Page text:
Friday, March 18, 2011

A Review of Love Wins

Every time we pick up a book, whether it is a Bible, a work of theology, or a work of fiction we bring to it our own presuppositions and even prejudices. This is especially true if the work in question as stirred controversy. These presuppositions and prejudices include, but are not limited to culture, education, tradition, expereince, and denominational dogma. My reading of Love Wins and this review contains my own presupposition and prejudices. The controversy surrounding this book has revealed presuppositions and prejudices in the Church. One can call this divide conservative vs. liberal, modern vs. post-modern, evangelical vs. emergent, or whatever you like, but Bell's book has angered many because they see Bell has a traitor, trading one side for the other. In any case, how you feel about Love Wins we depend on which side of the divide you find yourself. If you read Rob Bell's book looking for heresy, you will no doubt find some and if you read the Bible looking for prophetic codes and verses proving that Obama is the Antichrist you will find them as well.

In Love Wins, Bell asks questions. He questions the dualistic dogma of Heaven and Hell and how a loving God fits into the notion of eternal punishment. These questions were not shocking or really all that new to me because these are the same questions I have asked myself, heard in seminary, and read in books by N.T. Wright, Brian McClaren, and C.S. Lewis. For some these questions are a blessing, those who struggle with their own questions will be relieved and empowered that a man in Bell's position also wrestles with the same questions. However, for those whose preaching, teaching, evangelism, missions, basically their entire ecclesiology, is grounded in that dualistic dogma of Heaven and Hell Bell's questions are a threat to their way of doing business. The exploration of Bell's questions and other questions is vital to the future of the Church. If we are not willing to ask and struggle with the big questions of God we will find ourselves irrelevant. The Bible says it, I believe it, that settles it, does not cut it anymore. An unwavering, unquestioning faith is not really faith.

Bell brings ideas from C.S. Lewis, N.T. Wright, and others and weaves them into a book that is easily digestible and palatable to the average lay person. You do not need an M.Div to appreciate what Bell is doing in Love Wins. Bell's ideas are also as grounded in Scripture and tradition as any "What We Believe" section on a church website and they remind us that perhaps the Bible is not as clear cut on this issue as some claim. Bell explores the idea of Heaven and Hell in the Old and New Testament and challenges conventional evangelistic ideas like "turn or burn", judgment houses, and fire and brimstone preaching that is still popular in some circles.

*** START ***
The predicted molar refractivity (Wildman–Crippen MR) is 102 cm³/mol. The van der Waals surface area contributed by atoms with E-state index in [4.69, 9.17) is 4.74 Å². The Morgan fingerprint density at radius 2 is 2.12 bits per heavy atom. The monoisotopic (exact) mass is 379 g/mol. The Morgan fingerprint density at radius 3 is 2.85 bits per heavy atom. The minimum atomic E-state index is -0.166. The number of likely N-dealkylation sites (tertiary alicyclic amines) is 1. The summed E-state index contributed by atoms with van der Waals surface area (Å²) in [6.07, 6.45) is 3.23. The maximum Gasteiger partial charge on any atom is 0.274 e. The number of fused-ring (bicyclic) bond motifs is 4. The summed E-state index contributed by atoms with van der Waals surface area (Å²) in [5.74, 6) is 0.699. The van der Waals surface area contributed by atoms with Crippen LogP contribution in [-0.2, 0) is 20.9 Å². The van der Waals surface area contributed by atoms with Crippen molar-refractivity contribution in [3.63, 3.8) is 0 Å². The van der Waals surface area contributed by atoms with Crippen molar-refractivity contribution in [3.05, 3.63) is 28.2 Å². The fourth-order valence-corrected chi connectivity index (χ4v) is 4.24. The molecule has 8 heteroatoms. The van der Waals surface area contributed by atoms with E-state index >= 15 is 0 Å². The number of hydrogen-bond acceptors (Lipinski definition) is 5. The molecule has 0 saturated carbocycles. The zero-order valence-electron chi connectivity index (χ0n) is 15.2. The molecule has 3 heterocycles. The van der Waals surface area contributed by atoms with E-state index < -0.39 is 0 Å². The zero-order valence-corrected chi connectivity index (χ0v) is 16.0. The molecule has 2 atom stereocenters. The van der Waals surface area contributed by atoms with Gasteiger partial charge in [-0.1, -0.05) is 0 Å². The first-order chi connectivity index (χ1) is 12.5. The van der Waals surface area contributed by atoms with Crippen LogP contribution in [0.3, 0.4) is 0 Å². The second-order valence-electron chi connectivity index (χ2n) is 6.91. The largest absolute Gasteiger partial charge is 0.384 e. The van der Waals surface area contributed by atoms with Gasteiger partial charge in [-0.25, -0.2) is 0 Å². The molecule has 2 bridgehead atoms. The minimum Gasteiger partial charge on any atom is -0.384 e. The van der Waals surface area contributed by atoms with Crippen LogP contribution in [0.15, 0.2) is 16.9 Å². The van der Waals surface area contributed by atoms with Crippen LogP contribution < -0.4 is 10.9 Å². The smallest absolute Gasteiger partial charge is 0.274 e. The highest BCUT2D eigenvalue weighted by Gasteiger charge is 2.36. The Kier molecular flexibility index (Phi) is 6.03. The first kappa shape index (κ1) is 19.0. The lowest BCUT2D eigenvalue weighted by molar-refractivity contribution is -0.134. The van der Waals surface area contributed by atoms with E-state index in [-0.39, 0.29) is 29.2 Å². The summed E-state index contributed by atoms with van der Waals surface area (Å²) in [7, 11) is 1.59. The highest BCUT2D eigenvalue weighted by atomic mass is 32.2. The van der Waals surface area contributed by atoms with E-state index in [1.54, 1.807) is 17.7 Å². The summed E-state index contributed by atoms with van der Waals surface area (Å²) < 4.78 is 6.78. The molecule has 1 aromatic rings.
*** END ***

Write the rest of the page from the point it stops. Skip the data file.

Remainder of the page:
Bell does not make any definitive statements on univeralism, plurality, and inclusion, but Love Wins infers that people are exposed to Christ in ways other than direct evangelism and that ultimately through Christ people can reconnect to God. Bell leaves the door open to the idea that Muslims, Hindus, and people of other religions meet Christ in their own ways, but he is clear that Jesus Christ and the cross and Resurrection is the catalyst to salvation.

I wanted Bell to go further in his exploration of these questions. Specifically, I wanted to see Bell wrestle with the tough verses, those verses that seem to promote an exclusionuist idea of salvation and seem to make acceptance a prerequisite to salvation. I feel that sometimes Bell skirts the tough issues and tough verses and sticks with those that lend themselves to his assumptions. In a lot of ways, I don't think Bell challenged himself enough and I wonder if he expected the kind of backlash Love Wins has received. If he did, I wanted him to speak to those challenges and perhaps cut them off at the knees.

Ultimately, this book is not the end of the discussion, but the beginning. Rob Bell does not offer this book as a replacement of Church dogma, but he does give voice and legitimacy to that growing section of people who wrestle with those tough questions. It took courage and faith for Bell to write and publish this book. Love Wins will no doubt cost him members at his church and respect amongst evangelicals. It also takes courage and faith to read this book witout a condemning attitude or to condemn Love Wins without reading it in the first place.


Anonymous said...

I'm probably going to share this on my blog later, but after reading a couple of chapters what I would say is that Bell's writing is a sermon, not a theological treatise. It is a proclamation of the Good News of the Gospel in which exegetical concerns are important but not necessary to making the broader point. It's a different type of writing for a different audience, which is willing to ignore those pharisaical voices who get consumed by the details. Those who fail to connect simply don't understand what Bell is trying to do; they fail to recognize different types of forms of communication, and think that he misses the mark when he doesn't communicate as they do.

B Smith said...

I think you are right Jay. That is an excellent way of putting it.

Charlie's Church of Christ said...

I imagine Bell didn't spend too much time tackling contrary to his viewpoint verses because 1) it isn't a heavy academic work and 2) the Bible seems to offer differing opinions.

I agree that it is refreshing for someone in his position to be offering an unusual and gutsy "position" and it undoubtedly took big kahunas to come out as a universalist-ish, as I'm sure he was aware of the consequences and backlash to likely happen.

Craig L. Adams said...

Thanks for the thoughtful review, Brad.